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Struggling to break free of the past, the Salzburg Festival is poised to become truly contemporary with the millennium. Sept. 1, 1999 Salzburg, Austria The 1999 Salzburg Festival wound down last week with plenty of soul searching on stage and off. Barely had the dust settled on the July scandal of Festival artistic director Gerard Mortier accusing Austrian President Thomas Klestil of meddling, when local authorities banned under-16s from ‘Schlachten! (Battles!)’, a Shakespeare-inspired theater piece with full-frontal nudity. This summer Mortier caused a scandal by calling his enemies the Viennese critics fascists. In America these scandals would probably result in…

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Lucerne International Festival of Music: Berlin Philharmonic Lucerne Switzerland (heard Aug. 31, 1999) An almost tropical sun shines on Lucerne, Switzerland, now in the middle of its 61st annual International Music Festival. The quaint city, with its 200-year old wooden bridges spanning the swiftly flowing River Reuss, usually plays second fiddle to Zurich. But with all of Europe’s top orchestras – including the Berlin Philharmonic, the Vienna Philharmonic, and the Concertgebouw Orchestra – stopping in this month, Lucerne takes back seat to no one in Switzerland. The 4-week, 71-event Festival has a US $10 million budget and sold some 80,000…

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Lucerne International Festival of Music 1999 by Philip Anson / August 31, 1999 On the Aisle Lucerne. Switzerland – An almost tropical sun shines on Lucerne, Switzerland, now in the middle of its 61st annual International Music Festival. The quaint city, with its 200-year old wooden bridges spanning the swiftly flowing River Reuss, might be called the poor man’s Zurich, if the cost of living wasn’t so high. But with all of Europe’s top orchestras, such as the Berlin Philharmonic, the Vienna Philharmonic, and the Amsterdam Concertgebouw Orchestra, stopping in, Lucerne’s music festival takes back seat to none in Switzerland.…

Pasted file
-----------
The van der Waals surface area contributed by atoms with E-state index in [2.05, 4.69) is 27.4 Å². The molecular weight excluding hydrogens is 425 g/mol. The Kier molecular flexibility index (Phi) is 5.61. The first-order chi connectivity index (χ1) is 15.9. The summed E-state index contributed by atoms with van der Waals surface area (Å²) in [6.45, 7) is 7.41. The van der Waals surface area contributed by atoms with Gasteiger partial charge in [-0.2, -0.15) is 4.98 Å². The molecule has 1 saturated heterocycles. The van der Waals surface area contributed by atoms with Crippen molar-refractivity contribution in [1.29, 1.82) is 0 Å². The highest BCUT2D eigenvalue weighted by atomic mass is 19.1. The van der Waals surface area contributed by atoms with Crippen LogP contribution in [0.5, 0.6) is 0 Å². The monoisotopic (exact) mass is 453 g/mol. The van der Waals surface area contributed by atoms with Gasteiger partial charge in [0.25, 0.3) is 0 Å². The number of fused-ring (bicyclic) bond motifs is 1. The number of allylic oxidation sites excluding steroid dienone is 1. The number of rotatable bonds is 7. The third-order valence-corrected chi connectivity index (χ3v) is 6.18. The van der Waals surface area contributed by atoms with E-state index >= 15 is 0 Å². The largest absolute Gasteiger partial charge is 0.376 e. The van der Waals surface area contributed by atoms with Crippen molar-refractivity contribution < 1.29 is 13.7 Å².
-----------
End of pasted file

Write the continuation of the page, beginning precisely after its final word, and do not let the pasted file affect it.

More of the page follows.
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Monteverdi : La Guerra d’Amore & Mozart: Cosi fan tutte Innsbruck Early Music Festival Rene Jacobs, conductor Schola Cantorum Basiliensis & Tanz Theatre Basel The Austrian city of Innsbruck, decoratively nestled in the Tyrolian alps along the river Inn, is best known as a ski resort and the site of the 1964 and 1976 Winter Olympics, but every summer since 1980 it has also hosted the two-week, 30-concert Innsbruck Early Music Festival, one of the most important pit stops for lovers of the baroque, medieval and renaissance rep. Concerts take place in cozy churches and palace halls with seating capacities…

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Mahler: Symphony No. 2 Gyorgy Kurtag: Gravestone in Memory of Stephan Stein Vienna Philharmonic / Sir Simon Rattle, conductor (heard Aug 29, 1999 at the Grosses Festspielhaus of the Salzburg Festival, Austria) The Salzburg Festival has had its ups and downs over the decades (Nazi involvement, Herbert von Karajan’s plutocratic regime, current Intendant Gerard Mortier’s hit or miss modernism), but one thing never changes, the supremacy (at least in their own minds) of the Vienna Philharmonic Orchestra (VPO), which has been the Festival’s house orchestra since 1922. There is a local anecdote that illustrates the VPO’s sense of its own…